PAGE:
The Papua New Guinea University of Technology and partners will break ground on the memorial site in July after a design is chosen through open competition.

The winning design concept will win K1500.

About Amelia: A brave young woman from the state of Kansas in the United States, Amelia Earhart made herself America’s most popular aviator by pushing the boundaries of flight. She became the first woman to fly solo across the Atlantic Ocean. She set records for distance and high altitude flying, and became an inspiration for women and girls around the world. She conceived the idea of becoming the first person to fly all the way around the world. She almost made it. But three weeks before her 40th birthday, Earhart disappeared over the Pacific, last seen by the public in Lae on July 2, 1937 (End of The World News story.)

Few if any fliers from the Golden Age of Aviation have been as honored, memorialized and glorified as Amelia Earhart.  Only recently has the multi-generational dumbing down of America succeeded in creating so many millions of functional illiterates that even Earhart’s name has slightly faded as one that virtually all know, like Michael Jordan or Donald Trump. 

It’s not surprising that the original idea for this memorial came whenU.S. Ambassador, Erin McKee, visited Morobe Province and saw a need to create a statue to honour the legendary pioneer aviator.” (Italics mine.)  Really?  When has any American public official or personality — elected, appointed, popular or otherwise — given a rat’s behind about honoring Amelia Earhart in the true sense of that word?  You know the answer.

After 85 years of lies, the only way to properly honor Amelia Earhart is to finally come clean and admit the truth of her horrific Saipan death at the hands of the prewar Japanese military, in the case of elected government officials or bureaucrats, or to publicly and vocally support that truth, which one can find here and in several book titles found throughout this blog and available to anyone who can read at a sixth-grade level.  No one described above has ever done this, a testament to the verboten nature of the Earhart truth and its sacred cow status in Washington and in the American and world media.  When it comes to Amelia Earhart and the truth, all are cowards who lack the fortitude to step out from the government-media mob that dictates their compliance.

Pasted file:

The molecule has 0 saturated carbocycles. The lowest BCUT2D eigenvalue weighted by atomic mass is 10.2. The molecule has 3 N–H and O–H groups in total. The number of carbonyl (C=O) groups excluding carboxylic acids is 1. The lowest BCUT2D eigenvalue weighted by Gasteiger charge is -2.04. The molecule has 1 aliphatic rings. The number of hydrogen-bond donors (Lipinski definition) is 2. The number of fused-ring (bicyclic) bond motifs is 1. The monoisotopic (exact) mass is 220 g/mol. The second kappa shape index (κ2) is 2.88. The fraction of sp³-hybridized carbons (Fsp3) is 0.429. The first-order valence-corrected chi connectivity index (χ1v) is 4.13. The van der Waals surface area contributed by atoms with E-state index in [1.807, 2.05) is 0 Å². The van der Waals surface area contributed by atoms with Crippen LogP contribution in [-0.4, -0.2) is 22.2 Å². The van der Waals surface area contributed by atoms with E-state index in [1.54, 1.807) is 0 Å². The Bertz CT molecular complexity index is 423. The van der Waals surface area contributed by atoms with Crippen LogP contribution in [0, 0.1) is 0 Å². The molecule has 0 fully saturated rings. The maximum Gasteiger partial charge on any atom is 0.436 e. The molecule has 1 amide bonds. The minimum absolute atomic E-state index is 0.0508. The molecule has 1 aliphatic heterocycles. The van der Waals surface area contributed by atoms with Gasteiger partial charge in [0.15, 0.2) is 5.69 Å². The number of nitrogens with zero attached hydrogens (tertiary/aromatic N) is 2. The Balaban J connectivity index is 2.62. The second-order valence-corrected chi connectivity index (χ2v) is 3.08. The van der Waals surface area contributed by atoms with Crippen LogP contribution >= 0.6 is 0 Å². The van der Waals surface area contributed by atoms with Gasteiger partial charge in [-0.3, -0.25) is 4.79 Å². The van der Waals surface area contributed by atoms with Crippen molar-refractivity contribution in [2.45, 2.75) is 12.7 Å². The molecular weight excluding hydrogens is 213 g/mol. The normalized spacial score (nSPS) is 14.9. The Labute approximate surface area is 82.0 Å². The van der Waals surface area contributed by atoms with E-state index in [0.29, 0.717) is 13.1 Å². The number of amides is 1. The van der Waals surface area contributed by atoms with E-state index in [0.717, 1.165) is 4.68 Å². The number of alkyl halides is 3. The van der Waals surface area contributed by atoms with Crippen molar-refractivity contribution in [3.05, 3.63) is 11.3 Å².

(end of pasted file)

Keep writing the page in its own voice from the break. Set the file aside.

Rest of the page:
Josephine Blanco Akiyama, left, the first and arguably most important of all the eyewitnesses to the presence of Amelia Earhart and Fred Noonan on Saipan in 1937, and Marie Castro answer a few questions at the Amelia Earhart Memorial Committee’s reception for Josephine at the Garapan Fiesta Resort and Spa Oct. 9, 2018.

While erecting an Earhart memorial on Papua New Guinea might be nice, considering the embarrassment that currently passes for one there, it’s not as if the people of PNG are clamoring for one.  After all, Lae was just one of many landing-and-jumping-off points on the fliers’ world flight, a facility where they stopped, refueled and pulled themselves together for what promised to be the most difficult leg of their round-the-world-flight, the 2,556-mile ocean trip to Howland Island.  The fact that Lae was the last place the Earhart Electra was seen taking off is certainly significant, but not in the sense that a memorial belongs there, as one does on Saipan.